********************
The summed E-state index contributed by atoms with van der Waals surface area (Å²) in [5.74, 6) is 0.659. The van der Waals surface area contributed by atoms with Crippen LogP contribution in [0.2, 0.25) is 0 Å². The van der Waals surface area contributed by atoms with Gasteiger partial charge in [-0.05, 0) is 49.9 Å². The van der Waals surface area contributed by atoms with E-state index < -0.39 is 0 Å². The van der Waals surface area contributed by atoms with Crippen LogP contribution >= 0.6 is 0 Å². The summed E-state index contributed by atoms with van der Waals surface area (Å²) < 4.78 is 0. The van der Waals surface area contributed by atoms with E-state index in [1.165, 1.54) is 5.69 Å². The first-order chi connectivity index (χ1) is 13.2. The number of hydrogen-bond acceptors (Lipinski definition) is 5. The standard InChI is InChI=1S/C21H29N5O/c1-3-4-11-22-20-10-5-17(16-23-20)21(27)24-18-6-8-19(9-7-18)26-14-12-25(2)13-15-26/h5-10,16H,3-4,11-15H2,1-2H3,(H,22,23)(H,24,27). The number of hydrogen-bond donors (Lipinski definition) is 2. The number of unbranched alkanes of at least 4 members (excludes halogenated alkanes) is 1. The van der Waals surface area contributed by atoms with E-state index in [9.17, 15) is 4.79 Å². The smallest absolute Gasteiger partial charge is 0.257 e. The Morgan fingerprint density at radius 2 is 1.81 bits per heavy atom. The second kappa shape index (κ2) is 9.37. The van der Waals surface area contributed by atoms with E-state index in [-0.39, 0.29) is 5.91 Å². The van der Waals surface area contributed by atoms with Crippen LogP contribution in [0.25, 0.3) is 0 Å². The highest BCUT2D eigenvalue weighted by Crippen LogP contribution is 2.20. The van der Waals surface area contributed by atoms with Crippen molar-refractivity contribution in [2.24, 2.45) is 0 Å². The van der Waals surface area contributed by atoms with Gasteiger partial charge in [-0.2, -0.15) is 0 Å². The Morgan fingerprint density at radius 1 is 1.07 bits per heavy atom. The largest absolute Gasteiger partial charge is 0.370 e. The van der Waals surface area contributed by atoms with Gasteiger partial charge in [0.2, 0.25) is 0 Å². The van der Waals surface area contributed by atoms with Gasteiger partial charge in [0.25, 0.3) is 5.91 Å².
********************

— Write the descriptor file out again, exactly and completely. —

The summed E-state index contributed by atoms with van der Waals surface area (Å²) in [5.74, 6) is 0.659. The van der Waals surface area contributed by atoms with Crippen LogP contribution in [0.2, 0.25) is 0 Å². The van der Waals surface area contributed by atoms with Gasteiger partial charge in [-0.05, 0) is 49.9 Å². The van der Waals surface area contributed by atoms with E-state index < -0.39 is 0 Å². The van der Waals surface area contributed by atoms with Crippen LogP contribution >= 0.6 is 0 Å². The summed E-state index contributed by atoms with van der Waals surface area (Å²) < 4.78 is 0. The van der Waals surface area contributed by atoms with E-state index in [1.165, 1.54) is 5.69 Å². The first-order chi connectivity index (χ1) is 13.2. The number of hydrogen-bond acceptors (Lipinski definition) is 5. The standard InChI is InChI=1S/C21H29N5O/c1-3-4-11-22-20-10-5-17(16-23-20)21(27)24-18-6-8-19(9-7-18)26-14-12-25(2)13-15-26/h5-10,16H,3-4,11-15H2,1-2H3,(H,22,23)(H,24,27). The number of hydrogen-bond donors (Lipinski definition) is 2. The number of unbranched alkanes of at least 4 members (excludes halogenated alkanes) is 1. The van der Waals surface area contributed by atoms with E-state index in [9.17, 15) is 4.79 Å². The smallest absolute Gasteiger partial charge is 0.257 e. The Morgan fingerprint density at radius 2 is 1.81 bits per heavy atom. The second kappa shape index (κ2) is 9.37. The van der Waals surface area contributed by atoms with E-state index in [-0.39, 0.29) is 5.91 Å². The van der Waals surface area contributed by atoms with Crippen LogP contribution in [0.25, 0.3) is 0 Å². The highest BCUT2D eigenvalue weighted by Crippen LogP contribution is 2.20. The van der Waals surface area contributed by atoms with Crippen molar-refractivity contribution in [2.24, 2.45) is 0 Å². The van der Waals surface area contributed by atoms with Gasteiger partial charge in [-0.2, -0.15) is 0 Å². The Morgan fingerprint density at radius 1 is 1.07 bits per heavy atom. The largest absolute Gasteiger partial charge is 0.370 e. The van der Waals surface area contributed by atoms with Gasteiger partial charge in [0.2, 0.25) is 0 Å². The van der Waals surface area contributed by atoms with Gasteiger partial charge in [0.25, 0.3) is 5.91 Å².